Heat and your phone: Experiment time!

[dropcaps]A[/dropcaps]t long last, the generation of the problematic Snapdragon 810 powered devices seems to be drifting off on the horizon. We’ve already heard multiple rumors about the 820 and what devices it could end up powering, but today we’re going to be focusing on what’s already here, namely the 810 and 808.

As overheating is one of the characteristics so prominent in these chipsets, we decided to set up an experiment to see just how heat really affects the performance of a phone. This is obviously not a very scientific experiment, but it nevertheless paints an accurate picture of what happens when the CPU is a bit too hard at work. This is also not focused on the 810: It is tested on the G4 with the Snapdragon 808, giving a better overall picture on what happens with a device under heat.

Firstly, we began heating up the G4. With the screen brightness on 100%, we gave it the hairdryer treatment. No, this is not cheating: We want to see what happens with extreme heat, not how the chipset handles strenuous tasks, remember? (Albeit a bit exaggerated). The phone hit 133°F (56°C) in a few minutes, and was a too hot to comfortably handle.

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Now, to get some idea of the performance, we ran the Antutu benchmark. For those of you that aren’t sure what that is, it is an application designed to measure your device’s speed, and gives you a total score based on the test outcome.

A few minutes passed, and we were given a score of 24,246.

Considering that the score of a G4 at normal temperature is around 49,000 (and the G2 comes in at 33,300), the heat had a massive visible impact on how well the phone performed. The device was slower and was dropping frame rates heavily. In other words, the heat totally ruined not only the synthetic benchmark, but also real life performance.

It should be mentioned that thermal throttling most likely also took a knock to the CPU. While heat can naturally stymie performance, software would’ve kicked in that told the phone to switch off some cores (the G4 has 6 cores) and limited the speed of the remaining cores. This was all the fuss about the 810 as well: OEMs were forced to deliberately slow down your phone.

Heat also degrades and damages components within your device, which is the reason throttling happens. This happens with all electronics.

During this time, the battery had 11% swiped off (in less than seven minutes) and the camera was only showing a black screen, a testament of the other side effects that can plague your phone under extreme temperatures. While it’s likely that your phone won’t reach 133°F by itself (at least, we hope), this does give an overall impression of what happens inside your beloved Android.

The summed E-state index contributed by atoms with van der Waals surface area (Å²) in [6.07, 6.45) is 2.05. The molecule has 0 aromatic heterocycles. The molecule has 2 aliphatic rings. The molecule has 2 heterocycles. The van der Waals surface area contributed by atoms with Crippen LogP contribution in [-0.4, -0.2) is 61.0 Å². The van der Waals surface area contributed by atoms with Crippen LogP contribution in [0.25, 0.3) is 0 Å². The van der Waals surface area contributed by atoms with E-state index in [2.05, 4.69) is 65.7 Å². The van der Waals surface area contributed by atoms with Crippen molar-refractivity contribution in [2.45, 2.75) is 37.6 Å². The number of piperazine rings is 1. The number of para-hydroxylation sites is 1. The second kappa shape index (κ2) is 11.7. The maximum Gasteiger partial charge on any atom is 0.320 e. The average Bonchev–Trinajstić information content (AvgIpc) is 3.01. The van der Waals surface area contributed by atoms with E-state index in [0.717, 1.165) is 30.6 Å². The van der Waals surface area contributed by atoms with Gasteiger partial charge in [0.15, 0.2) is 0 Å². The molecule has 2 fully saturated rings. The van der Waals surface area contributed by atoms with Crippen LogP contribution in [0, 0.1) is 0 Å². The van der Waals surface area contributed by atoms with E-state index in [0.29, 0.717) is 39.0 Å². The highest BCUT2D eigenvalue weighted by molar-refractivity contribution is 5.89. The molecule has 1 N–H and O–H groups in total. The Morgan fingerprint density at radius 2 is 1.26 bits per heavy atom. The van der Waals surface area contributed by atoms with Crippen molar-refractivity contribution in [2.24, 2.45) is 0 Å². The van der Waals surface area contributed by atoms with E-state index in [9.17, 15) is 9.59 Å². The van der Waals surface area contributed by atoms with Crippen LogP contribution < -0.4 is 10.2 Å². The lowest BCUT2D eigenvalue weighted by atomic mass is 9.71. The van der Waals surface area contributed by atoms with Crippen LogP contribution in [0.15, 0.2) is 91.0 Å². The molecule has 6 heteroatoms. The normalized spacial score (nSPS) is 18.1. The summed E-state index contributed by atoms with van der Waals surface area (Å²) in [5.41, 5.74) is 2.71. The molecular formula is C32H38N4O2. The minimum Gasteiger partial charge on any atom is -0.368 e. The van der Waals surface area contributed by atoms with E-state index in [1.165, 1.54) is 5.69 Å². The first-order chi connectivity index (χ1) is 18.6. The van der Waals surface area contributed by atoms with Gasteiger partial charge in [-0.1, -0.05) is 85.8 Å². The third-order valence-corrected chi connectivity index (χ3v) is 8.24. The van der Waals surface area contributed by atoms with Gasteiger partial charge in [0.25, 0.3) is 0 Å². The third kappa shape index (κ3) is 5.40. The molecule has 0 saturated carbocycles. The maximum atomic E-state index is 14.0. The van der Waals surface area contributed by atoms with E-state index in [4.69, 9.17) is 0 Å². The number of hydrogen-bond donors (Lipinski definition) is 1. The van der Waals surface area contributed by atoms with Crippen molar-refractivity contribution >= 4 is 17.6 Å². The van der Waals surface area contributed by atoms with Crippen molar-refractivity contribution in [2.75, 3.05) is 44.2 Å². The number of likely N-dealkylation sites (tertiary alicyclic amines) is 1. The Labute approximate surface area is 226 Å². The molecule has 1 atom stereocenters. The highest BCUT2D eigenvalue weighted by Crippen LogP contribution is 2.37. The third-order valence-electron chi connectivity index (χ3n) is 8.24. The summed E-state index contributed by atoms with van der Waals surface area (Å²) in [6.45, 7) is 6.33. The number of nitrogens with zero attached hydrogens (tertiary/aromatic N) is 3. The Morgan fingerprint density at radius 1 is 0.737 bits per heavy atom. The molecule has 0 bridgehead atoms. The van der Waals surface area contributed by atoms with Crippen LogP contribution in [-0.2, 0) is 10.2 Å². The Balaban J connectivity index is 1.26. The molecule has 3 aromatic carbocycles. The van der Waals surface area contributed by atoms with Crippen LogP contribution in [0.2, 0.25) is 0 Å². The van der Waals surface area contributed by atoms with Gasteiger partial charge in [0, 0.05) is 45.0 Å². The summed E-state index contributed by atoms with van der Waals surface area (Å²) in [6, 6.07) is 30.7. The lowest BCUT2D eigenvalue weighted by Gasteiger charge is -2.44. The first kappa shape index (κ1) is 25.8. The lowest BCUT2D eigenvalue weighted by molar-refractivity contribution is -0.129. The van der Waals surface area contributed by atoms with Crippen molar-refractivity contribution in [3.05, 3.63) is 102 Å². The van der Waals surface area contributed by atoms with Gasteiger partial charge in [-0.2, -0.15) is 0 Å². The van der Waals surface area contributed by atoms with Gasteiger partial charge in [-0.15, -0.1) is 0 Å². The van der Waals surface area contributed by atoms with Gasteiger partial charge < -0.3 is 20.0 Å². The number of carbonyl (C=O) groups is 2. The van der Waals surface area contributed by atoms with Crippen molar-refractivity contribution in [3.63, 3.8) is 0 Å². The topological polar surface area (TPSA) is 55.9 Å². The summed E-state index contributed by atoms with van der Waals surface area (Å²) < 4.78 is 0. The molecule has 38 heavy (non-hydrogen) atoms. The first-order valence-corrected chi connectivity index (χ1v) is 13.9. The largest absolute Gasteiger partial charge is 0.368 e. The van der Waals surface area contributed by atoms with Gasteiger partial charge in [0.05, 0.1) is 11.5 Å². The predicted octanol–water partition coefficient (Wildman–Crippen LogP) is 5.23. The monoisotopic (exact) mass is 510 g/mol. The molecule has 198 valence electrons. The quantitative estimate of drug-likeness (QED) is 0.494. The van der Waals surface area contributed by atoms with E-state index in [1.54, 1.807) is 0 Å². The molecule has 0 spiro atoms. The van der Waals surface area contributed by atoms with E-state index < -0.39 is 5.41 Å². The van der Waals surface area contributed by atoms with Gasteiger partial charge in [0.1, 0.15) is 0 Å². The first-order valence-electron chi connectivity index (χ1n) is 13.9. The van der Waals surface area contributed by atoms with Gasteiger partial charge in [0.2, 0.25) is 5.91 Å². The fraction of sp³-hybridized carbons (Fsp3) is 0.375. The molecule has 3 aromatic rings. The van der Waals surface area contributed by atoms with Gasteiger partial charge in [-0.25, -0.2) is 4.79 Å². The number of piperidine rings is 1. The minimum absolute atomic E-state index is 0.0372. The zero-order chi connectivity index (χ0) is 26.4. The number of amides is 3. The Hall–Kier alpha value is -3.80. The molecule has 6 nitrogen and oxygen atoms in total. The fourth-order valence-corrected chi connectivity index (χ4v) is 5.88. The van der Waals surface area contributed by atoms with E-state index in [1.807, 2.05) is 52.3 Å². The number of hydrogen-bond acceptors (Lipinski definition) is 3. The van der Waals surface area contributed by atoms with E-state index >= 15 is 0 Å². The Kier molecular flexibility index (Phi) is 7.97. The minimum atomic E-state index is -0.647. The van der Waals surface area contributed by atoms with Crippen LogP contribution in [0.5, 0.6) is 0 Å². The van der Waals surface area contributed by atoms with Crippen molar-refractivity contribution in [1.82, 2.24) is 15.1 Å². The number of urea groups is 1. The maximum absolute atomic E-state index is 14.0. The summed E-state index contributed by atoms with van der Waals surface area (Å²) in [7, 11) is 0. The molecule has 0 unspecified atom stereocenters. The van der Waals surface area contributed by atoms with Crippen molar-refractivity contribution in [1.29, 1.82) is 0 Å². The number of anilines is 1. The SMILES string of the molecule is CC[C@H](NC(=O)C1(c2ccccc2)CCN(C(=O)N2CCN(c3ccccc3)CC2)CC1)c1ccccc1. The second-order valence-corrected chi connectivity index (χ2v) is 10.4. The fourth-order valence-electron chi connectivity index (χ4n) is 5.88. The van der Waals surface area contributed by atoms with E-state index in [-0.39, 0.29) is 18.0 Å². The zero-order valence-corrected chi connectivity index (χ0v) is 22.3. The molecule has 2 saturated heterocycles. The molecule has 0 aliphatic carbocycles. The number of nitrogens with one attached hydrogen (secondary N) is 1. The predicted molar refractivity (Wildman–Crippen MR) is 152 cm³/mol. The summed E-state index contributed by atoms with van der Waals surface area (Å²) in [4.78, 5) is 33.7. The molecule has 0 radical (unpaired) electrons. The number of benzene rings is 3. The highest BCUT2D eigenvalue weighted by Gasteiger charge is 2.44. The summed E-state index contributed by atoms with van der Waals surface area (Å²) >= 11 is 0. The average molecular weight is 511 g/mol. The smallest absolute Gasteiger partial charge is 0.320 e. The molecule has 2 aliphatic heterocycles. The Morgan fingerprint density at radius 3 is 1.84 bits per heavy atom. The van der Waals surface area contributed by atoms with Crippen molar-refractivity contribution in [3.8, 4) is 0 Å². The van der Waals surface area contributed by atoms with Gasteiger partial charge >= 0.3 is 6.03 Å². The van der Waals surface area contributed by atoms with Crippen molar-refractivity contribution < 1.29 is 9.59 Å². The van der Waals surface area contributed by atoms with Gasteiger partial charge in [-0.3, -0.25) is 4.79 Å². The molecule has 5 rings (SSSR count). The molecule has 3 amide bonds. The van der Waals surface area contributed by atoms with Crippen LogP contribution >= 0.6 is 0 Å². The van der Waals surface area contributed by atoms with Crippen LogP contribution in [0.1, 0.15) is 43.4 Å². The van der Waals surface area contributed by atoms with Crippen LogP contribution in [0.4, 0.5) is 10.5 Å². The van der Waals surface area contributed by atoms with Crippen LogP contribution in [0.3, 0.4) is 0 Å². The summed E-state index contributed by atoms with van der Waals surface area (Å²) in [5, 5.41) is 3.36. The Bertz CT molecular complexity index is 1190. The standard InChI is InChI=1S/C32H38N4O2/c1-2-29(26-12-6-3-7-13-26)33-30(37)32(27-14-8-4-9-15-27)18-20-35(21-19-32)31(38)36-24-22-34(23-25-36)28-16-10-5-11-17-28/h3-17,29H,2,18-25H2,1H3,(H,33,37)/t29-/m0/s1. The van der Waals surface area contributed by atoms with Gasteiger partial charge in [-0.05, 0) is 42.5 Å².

Then, I let it cool down itself for twenty minutes. As I was intending to send it to the freezer, I didn’t want to experience a case of spontaneous glass breakage which occurs when glass (the screen, in this case) shatters due to sudden temperature changes. Fortunately this was unlikely, and I placed it in a plastic bag before situating it in the depths of my freezer.

Another twenty-five minutes had passed before I promptly removed it and began testing again. Trying not to touch it with my warm hands, the temperature registered at 35ºF (1.6ºC). Running the application resulted in a score of 51,707, more than double the previous score, and slightly higher than the average score which was not stipulated as an exact number.

The frame rate was also significantly higher, coming in with an average of 32 fps as compared to the overheating 17 fps. This was displayed on Antutu while testing graphics.

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However, there was very little gain with colder temperatures if you can recognize that the score was a bit more than that of standard room temperature. I suppose if we really want to see a boost, some liquid Nitrogen will be required, but we don’t quite want a shattered phone.

And that concludes our test, at least with the G4. We can clearly see that heat made a huge impact on the total performance, while coldness of the same extent only made marginal differences. We can only hope that this is not again the subject of topic as the new chipsets await their entrance.

 

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